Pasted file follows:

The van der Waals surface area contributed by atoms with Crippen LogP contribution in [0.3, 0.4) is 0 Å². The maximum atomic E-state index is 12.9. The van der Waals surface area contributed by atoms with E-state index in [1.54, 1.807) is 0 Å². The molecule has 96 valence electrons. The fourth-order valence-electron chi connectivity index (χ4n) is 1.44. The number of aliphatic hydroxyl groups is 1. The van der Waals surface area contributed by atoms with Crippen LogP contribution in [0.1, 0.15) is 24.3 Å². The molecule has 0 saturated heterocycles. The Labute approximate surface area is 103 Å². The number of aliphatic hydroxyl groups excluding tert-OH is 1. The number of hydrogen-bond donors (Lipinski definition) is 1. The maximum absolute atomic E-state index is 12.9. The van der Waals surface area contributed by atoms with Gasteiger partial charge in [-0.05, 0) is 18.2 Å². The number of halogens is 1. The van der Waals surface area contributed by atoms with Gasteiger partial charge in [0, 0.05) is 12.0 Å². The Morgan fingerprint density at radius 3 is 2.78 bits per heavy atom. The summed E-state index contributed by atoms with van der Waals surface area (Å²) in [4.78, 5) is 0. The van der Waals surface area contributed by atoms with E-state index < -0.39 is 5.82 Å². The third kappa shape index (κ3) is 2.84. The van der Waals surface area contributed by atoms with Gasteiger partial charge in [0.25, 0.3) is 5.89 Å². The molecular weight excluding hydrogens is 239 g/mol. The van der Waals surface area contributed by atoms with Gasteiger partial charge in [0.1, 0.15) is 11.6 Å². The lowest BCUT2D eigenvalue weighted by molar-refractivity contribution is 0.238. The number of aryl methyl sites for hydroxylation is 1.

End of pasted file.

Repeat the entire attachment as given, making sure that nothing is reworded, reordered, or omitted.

The van der Waals surface area contributed by atoms with Crippen LogP contribution in [0.3, 0.4) is 0 Å². The maximum atomic E-state index is 12.9. The van der Waals surface area contributed by atoms with E-state index in [1.54, 1.807) is 0 Å². The molecule has 96 valence electrons. The fourth-order valence-electron chi connectivity index (χ4n) is 1.44. The number of aliphatic hydroxyl groups is 1. The van der Waals surface area contributed by atoms with Crippen LogP contribution in [0.1, 0.15) is 24.3 Å². The molecule has 0 saturated heterocycles. The Labute approximate surface area is 103 Å². The number of aliphatic hydroxyl groups excluding tert-OH is 1. The number of hydrogen-bond donors (Lipinski definition) is 1. The maximum absolute atomic E-state index is 12.9. The van der Waals surface area contributed by atoms with Gasteiger partial charge in [-0.05, 0) is 18.2 Å². The number of halogens is 1. The van der Waals surface area contributed by atoms with Gasteiger partial charge in [0, 0.05) is 12.0 Å². The Morgan fingerprint density at radius 3 is 2.78 bits per heavy atom. The summed E-state index contributed by atoms with van der Waals surface area (Å²) in [4.78, 5) is 0. The van der Waals surface area contributed by atoms with E-state index < -0.39 is 5.82 Å². The third kappa shape index (κ3) is 2.84. The van der Waals surface area contributed by atoms with Gasteiger partial charge in [0.25, 0.3) is 5.89 Å². The molecular weight excluding hydrogens is 239 g/mol. The van der Waals surface area contributed by atoms with Gasteiger partial charge in [0.1, 0.15) is 11.6 Å². The lowest BCUT2D eigenvalue weighted by molar-refractivity contribution is 0.238. The number of aryl methyl sites for hydroxylation is 1.